When Stranger Than Paradise hit the big screen, in 1984, indie director Jim Jarmusch was right in the thick of a trend: the American movie, made over in a drifting, plotless European sensibility that aped the way life usually continues to unfold, without a real storyline, sometimes in parallel worlds. It was fresh, dystopian, shallow and deep, and it marked the beginning of a run of Jarmusch films that's still in motion, featuring musician-actors and cult figures in many a frame.
In the spirit of its last series, an homage to the films of Pedro Almodóvar, the Thin Man will unreel eight delicious Jarmusch films on consecutive Wednesday nights in the Ubisububi Room, beginning tomorrow (January 5) at 7:30 p.m. with Stranger Than Paradise. Admission is free, along with the après-screening conversation. The Thin Man is at 2015 East 17th Avenue. Following is a taste of each selection:
Stranger than Paradise follows disillusioned youth on a road trip:
Down by Law, with Tom Waits, John Lurie and Roberto Benigni as convicts on the lam:
Mystery Train: A three-way tale set in Memphis:
Night on Earth: five cab rides in five world cities as the world turns:
Dead Man: a period western scored by Neil Young:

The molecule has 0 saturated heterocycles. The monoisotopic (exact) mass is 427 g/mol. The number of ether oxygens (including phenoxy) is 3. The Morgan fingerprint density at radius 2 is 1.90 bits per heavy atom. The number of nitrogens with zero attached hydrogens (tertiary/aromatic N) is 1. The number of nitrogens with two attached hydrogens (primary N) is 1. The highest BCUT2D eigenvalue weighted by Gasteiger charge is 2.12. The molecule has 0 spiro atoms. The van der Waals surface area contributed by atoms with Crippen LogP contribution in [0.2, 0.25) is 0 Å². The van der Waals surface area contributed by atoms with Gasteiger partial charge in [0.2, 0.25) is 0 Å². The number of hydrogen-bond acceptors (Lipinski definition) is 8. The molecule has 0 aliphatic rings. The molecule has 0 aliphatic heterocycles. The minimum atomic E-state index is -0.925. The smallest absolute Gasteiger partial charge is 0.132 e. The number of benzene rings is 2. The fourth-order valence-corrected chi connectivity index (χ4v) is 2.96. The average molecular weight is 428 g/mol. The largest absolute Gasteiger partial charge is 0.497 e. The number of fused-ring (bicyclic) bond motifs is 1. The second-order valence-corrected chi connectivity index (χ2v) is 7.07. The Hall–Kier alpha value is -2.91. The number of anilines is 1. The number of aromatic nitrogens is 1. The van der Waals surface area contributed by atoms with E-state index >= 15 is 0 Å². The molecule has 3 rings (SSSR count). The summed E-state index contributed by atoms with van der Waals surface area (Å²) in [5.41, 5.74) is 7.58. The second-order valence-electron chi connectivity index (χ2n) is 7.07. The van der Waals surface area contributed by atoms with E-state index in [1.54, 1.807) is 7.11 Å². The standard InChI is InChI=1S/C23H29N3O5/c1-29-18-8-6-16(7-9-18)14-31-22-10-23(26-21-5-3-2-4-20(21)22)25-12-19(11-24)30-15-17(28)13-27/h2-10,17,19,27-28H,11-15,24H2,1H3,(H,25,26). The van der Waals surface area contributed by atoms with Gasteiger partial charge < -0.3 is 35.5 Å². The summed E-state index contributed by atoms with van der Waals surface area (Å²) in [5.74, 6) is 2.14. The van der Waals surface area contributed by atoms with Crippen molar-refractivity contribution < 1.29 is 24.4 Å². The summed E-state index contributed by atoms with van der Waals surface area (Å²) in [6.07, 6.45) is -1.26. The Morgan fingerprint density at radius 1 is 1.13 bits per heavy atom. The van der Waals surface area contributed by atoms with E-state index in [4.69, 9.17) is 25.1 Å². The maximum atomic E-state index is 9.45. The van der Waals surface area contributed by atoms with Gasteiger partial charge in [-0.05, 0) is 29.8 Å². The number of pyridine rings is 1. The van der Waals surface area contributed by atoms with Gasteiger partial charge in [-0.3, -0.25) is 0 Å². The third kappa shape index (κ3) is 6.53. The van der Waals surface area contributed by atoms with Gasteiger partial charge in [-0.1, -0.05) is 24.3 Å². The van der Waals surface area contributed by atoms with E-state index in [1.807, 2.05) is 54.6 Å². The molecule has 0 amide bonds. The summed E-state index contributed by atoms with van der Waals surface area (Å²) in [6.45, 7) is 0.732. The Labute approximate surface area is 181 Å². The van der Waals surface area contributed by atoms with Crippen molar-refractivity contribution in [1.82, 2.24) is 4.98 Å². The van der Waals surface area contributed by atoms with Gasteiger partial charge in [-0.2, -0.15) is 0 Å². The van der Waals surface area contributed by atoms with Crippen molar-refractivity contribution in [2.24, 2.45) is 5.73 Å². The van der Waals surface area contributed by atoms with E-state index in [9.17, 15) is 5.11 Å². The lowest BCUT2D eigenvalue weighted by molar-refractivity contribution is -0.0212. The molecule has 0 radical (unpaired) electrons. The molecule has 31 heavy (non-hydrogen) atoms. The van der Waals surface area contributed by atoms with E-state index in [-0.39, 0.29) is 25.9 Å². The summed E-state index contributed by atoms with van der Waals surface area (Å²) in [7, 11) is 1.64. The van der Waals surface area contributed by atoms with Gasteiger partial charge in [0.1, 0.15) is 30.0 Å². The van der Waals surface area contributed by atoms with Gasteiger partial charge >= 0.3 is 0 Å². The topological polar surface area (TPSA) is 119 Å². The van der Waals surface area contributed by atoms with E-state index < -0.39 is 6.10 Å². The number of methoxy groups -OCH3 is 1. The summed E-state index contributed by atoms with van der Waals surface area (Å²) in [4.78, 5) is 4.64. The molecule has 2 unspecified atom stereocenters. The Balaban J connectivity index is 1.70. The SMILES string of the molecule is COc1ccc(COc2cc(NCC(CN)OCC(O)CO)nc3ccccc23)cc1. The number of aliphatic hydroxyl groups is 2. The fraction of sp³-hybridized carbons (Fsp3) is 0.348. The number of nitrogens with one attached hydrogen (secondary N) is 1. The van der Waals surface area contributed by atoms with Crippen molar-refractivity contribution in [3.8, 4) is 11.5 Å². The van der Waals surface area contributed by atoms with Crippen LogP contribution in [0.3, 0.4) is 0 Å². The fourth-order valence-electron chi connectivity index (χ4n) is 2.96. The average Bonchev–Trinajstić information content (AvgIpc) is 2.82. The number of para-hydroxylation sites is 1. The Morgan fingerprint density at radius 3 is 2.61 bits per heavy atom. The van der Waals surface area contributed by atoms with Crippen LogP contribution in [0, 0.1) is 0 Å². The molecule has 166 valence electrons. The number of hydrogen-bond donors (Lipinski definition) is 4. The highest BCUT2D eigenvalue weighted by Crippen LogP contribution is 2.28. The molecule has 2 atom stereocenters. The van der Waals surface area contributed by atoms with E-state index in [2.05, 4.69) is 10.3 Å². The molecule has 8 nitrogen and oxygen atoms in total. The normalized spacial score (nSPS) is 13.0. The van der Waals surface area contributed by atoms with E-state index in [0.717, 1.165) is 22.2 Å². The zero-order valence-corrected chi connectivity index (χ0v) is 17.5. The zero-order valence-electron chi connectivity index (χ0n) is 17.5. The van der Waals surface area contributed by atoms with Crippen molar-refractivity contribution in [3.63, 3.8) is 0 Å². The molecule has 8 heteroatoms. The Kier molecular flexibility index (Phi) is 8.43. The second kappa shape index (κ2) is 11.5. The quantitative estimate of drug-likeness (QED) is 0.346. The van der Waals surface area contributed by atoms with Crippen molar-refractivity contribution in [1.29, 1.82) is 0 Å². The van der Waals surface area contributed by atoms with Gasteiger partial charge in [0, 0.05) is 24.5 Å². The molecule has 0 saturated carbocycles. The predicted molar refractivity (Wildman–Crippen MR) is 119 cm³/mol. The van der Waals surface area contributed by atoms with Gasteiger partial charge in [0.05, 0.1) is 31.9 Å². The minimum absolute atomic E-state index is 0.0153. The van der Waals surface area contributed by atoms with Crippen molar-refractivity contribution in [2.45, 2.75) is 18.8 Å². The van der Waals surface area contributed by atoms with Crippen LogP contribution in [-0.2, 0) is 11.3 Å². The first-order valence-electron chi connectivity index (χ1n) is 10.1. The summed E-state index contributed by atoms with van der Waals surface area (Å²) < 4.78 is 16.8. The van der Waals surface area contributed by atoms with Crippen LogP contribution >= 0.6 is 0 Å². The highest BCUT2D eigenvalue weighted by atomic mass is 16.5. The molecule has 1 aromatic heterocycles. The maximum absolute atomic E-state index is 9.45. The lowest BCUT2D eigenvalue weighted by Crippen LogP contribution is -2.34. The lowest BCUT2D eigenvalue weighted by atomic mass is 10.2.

Ghost Dog, in which Forest Whitaker plays a one-armed samurai hit man:
Broken Flowers, starring Bill Murray in the midst of a mid-life crisis:
The Limits of Control, Jarmusch's most recent film:
Keep Westword Free... Since we started Westword, it has been defined as the free, independent voice of Denver, and we would like to keep it that way. Offering our readers free access to incisive coverage of local news, food and culture. Producing stories on everything from political scandals to the hottest new bands, with gutsy reporting, stylish writing, and staffers who've won everything from the Society of Professional Journalists' Sigma Delta Chi feature-writing award to the Casey Medal for Meritorious Journalism. But with local journalism's existence under siege and advertising revenue setbacks having a larger impact, it is important now more than ever for us to rally support behind funding our local journalism. You can help by participating in our "I Support" membership program, allowing us to keep covering Denver with no paywalls.